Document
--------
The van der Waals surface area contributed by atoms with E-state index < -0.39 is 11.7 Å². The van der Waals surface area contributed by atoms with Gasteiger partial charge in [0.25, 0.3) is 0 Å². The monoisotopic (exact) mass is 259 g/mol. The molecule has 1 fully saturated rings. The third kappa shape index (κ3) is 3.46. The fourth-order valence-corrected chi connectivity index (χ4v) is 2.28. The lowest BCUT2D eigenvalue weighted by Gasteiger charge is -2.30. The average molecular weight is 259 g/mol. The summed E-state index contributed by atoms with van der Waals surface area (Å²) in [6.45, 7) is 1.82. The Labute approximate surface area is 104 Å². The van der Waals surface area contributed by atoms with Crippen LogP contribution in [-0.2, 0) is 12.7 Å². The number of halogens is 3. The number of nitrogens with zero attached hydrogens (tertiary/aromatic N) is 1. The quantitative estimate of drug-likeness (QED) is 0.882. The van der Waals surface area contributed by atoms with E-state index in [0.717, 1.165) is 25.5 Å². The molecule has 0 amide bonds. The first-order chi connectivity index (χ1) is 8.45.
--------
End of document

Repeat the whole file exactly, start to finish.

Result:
The van der Waals surface area contributed by atoms with E-state index < -0.39 is 11.7 Å². The van der Waals surface area contributed by atoms with Gasteiger partial charge in [0.25, 0.3) is 0 Å². The monoisotopic (exact) mass is 259 g/mol. The molecule has 1 fully saturated rings. The third kappa shape index (κ3) is 3.46. The fourth-order valence-corrected chi connectivity index (χ4v) is 2.28. The lowest BCUT2D eigenvalue weighted by Gasteiger charge is -2.30. The average molecular weight is 259 g/mol. The summed E-state index contributed by atoms with van der Waals surface area (Å²) in [6.45, 7) is 1.82. The Labute approximate surface area is 104 Å². The van der Waals surface area contributed by atoms with Crippen LogP contribution in [-0.2, 0) is 12.7 Å². The number of halogens is 3. The number of nitrogens with zero attached hydrogens (tertiary/aromatic N) is 1. The quantitative estimate of drug-likeness (QED) is 0.882. The van der Waals surface area contributed by atoms with E-state index in [0.717, 1.165) is 25.5 Å². The molecule has 0 amide bonds. The first-order chi connectivity index (χ1) is 8.45.